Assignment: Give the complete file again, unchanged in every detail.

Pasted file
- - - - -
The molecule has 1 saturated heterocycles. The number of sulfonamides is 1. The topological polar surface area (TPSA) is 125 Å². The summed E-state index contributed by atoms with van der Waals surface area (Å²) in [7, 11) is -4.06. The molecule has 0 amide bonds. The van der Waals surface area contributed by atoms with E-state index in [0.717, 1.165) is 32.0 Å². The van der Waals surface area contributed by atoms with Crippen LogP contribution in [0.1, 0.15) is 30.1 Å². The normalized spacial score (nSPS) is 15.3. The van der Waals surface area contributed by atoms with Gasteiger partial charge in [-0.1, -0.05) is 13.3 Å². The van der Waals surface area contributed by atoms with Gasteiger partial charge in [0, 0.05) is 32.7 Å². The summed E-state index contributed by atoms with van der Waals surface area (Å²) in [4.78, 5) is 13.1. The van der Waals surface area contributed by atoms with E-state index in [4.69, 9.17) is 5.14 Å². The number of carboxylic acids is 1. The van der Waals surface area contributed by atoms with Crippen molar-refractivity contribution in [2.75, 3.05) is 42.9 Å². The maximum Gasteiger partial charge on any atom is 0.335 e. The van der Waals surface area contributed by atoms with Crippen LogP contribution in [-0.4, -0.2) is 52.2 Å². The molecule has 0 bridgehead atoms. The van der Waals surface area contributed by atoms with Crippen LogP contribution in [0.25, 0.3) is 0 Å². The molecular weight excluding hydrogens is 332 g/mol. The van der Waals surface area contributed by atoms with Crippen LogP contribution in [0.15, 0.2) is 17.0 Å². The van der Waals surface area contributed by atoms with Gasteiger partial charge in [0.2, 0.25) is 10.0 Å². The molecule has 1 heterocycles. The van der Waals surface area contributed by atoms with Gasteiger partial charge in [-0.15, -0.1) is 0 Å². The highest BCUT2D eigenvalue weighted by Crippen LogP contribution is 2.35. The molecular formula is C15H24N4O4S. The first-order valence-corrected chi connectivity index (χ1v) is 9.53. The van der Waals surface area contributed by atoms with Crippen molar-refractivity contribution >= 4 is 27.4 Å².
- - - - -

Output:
The molecule has 1 saturated heterocycles. The number of sulfonamides is 1. The topological polar surface area (TPSA) is 125 Å². The summed E-state index contributed by atoms with van der Waals surface area (Å²) in [7, 11) is -4.06. The molecule has 0 amide bonds. The van der Waals surface area contributed by atoms with E-state index in [0.717, 1.165) is 32.0 Å². The van der Waals surface area contributed by atoms with Crippen LogP contribution in [0.1, 0.15) is 30.1 Å². The normalized spacial score (nSPS) is 15.3. The van der Waals surface area contributed by atoms with Gasteiger partial charge in [-0.1, -0.05) is 13.3 Å². The van der Waals surface area contributed by atoms with Gasteiger partial charge in [0, 0.05) is 32.7 Å². The summed E-state index contributed by atoms with van der Waals surface area (Å²) in [4.78, 5) is 13.1. The van der Waals surface area contributed by atoms with E-state index in [4.69, 9.17) is 5.14 Å². The number of carboxylic acids is 1. The van der Waals surface area contributed by atoms with Crippen molar-refractivity contribution in [2.75, 3.05) is 42.9 Å². The maximum Gasteiger partial charge on any atom is 0.335 e. The van der Waals surface area contributed by atoms with Crippen LogP contribution in [-0.4, -0.2) is 52.2 Å². The molecule has 0 bridgehead atoms. The van der Waals surface area contributed by atoms with Crippen LogP contribution in [0.25, 0.3) is 0 Å². The molecular weight excluding hydrogens is 332 g/mol. The van der Waals surface area contributed by atoms with Crippen LogP contribution in [0.15, 0.2) is 17.0 Å². The van der Waals surface area contributed by atoms with Gasteiger partial charge in [0.2, 0.25) is 10.0 Å². The molecule has 1 heterocycles. The van der Waals surface area contributed by atoms with Gasteiger partial charge in [-0.15, -0.1) is 0 Å². The highest BCUT2D eigenvalue weighted by Crippen LogP contribution is 2.35. The molecular formula is C15H24N4O4S. The first-order valence-corrected chi connectivity index (χ1v) is 9.53. The van der Waals surface area contributed by atoms with Crippen molar-refractivity contribution >= 4 is 27.4 Å².